The responsibility of maintaining the application is primarily associated with the operations team. However, it can spread across to other teams in an issue like a bug requiring multiple teams to develop, test, and deploy the fix. In some cases, the Ops team is also responsible for providing user support and managing end-user feedback.

The Missing Phase: Continuous Security

One factor that is missing from the DevOps lifecycle is security. While security particles may be incorporated separately at the development, testing, or monitoring stages, there is no standardized way to integrate security into the DevOps process. 

Practices like DevSecOps aim to integrate continuous security into the DevOps lifecycle spanning the entire development process. Apart from that, security is handled by a single SecOps team; incorporating security through the development process will lead to a better security posture both for the end product and the development environment. 

Source: https://www.embedded.com/devsecops-brings-defense-in-depth-to-embedded-security/

Most security scanning, auditing, and testing aspects can be integrated as an integral part of the delivery process with the help of automation. Starting with code analysis, secret scanning, dependency scanning to inoperative security monitoring as a part of the overall monitoring stage will facilitate a security-focused environment throughout the application lifecycle.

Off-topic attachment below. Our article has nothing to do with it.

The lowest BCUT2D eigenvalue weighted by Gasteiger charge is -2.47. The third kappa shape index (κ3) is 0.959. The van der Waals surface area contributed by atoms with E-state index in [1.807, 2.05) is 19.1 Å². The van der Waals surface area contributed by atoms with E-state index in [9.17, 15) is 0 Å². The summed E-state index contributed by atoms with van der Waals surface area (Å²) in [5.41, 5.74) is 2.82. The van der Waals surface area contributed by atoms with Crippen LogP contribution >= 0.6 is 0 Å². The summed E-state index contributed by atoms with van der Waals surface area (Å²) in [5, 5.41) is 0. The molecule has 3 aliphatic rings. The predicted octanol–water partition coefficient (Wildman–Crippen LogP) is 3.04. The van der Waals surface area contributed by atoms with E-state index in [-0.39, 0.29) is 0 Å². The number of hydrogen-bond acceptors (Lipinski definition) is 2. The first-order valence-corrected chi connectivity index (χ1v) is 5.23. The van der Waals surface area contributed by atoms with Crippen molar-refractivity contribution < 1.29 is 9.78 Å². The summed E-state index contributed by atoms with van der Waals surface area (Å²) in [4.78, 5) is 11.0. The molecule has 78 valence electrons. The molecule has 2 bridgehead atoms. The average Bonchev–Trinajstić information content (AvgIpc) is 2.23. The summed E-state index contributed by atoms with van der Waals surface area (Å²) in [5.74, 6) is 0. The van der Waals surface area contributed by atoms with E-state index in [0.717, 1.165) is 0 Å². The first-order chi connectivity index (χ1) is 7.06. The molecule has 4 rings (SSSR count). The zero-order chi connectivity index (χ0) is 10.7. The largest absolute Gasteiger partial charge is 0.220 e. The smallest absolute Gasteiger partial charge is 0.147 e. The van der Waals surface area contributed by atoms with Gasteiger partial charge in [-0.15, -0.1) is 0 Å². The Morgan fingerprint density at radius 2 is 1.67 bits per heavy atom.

Improving the security posture leads to a more resilient application with a reduced likelihood of vulnerabilities or attacks compromising the system.

Hope vs Reality devops lifecycle
Source: https://devops.com/the-devops-life-cycle/

Implementing a proper DevOps lifecycle is the key to extracting all the advantages of DevOps practices. Combine the standard DevOps lifecycle with continuous security to create a flexible, resilient, and secure software delivery process to meet any changes in the technological landscape.